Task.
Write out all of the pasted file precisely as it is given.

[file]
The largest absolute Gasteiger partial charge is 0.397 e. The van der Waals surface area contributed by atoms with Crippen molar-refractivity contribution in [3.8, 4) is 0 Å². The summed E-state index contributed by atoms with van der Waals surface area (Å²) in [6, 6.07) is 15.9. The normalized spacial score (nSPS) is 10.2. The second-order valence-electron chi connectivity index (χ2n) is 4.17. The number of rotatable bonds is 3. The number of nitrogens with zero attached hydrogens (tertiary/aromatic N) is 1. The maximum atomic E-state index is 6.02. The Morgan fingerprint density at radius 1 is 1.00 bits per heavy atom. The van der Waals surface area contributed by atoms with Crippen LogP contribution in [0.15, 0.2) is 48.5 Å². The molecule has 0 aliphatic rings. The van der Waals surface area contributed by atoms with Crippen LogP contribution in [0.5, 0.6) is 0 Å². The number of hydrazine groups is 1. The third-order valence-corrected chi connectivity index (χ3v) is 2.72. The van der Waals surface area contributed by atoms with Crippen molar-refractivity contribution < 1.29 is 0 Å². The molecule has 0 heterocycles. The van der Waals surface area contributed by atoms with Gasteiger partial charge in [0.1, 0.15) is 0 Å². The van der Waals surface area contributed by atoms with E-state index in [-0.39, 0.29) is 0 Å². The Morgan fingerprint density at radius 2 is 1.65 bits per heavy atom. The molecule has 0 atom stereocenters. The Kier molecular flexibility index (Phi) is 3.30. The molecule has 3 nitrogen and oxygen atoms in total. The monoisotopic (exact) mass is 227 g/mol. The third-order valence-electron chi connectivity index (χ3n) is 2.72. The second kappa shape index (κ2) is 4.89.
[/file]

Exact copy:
The largest absolute Gasteiger partial charge is 0.397 e. The van der Waals surface area contributed by atoms with Crippen molar-refractivity contribution in [3.8, 4) is 0 Å². The summed E-state index contributed by atoms with van der Waals surface area (Å²) in [6, 6.07) is 15.9. The normalized spacial score (nSPS) is 10.2. The second-order valence-electron chi connectivity index (χ2n) is 4.17. The number of rotatable bonds is 3. The number of nitrogens with zero attached hydrogens (tertiary/aromatic N) is 1. The maximum atomic E-state index is 6.02. The Morgan fingerprint density at radius 1 is 1.00 bits per heavy atom. The van der Waals surface area contributed by atoms with Crippen LogP contribution in [0.15, 0.2) is 48.5 Å². The molecule has 0 aliphatic rings. The van der Waals surface area contributed by atoms with Crippen LogP contribution in [0.5, 0.6) is 0 Å². The number of hydrazine groups is 1. The third-order valence-corrected chi connectivity index (χ3v) is 2.72. The van der Waals surface area contributed by atoms with Crippen molar-refractivity contribution < 1.29 is 0 Å². The molecule has 0 heterocycles. The van der Waals surface area contributed by atoms with Gasteiger partial charge in [0.1, 0.15) is 0 Å². The van der Waals surface area contributed by atoms with E-state index in [-0.39, 0.29) is 0 Å². The Morgan fingerprint density at radius 2 is 1.65 bits per heavy atom. The molecule has 0 atom stereocenters. The Kier molecular flexibility index (Phi) is 3.30. The molecule has 3 nitrogen and oxygen atoms in total. The monoisotopic (exact) mass is 227 g/mol. The third-order valence-electron chi connectivity index (χ3n) is 2.72. The second kappa shape index (κ2) is 4.89.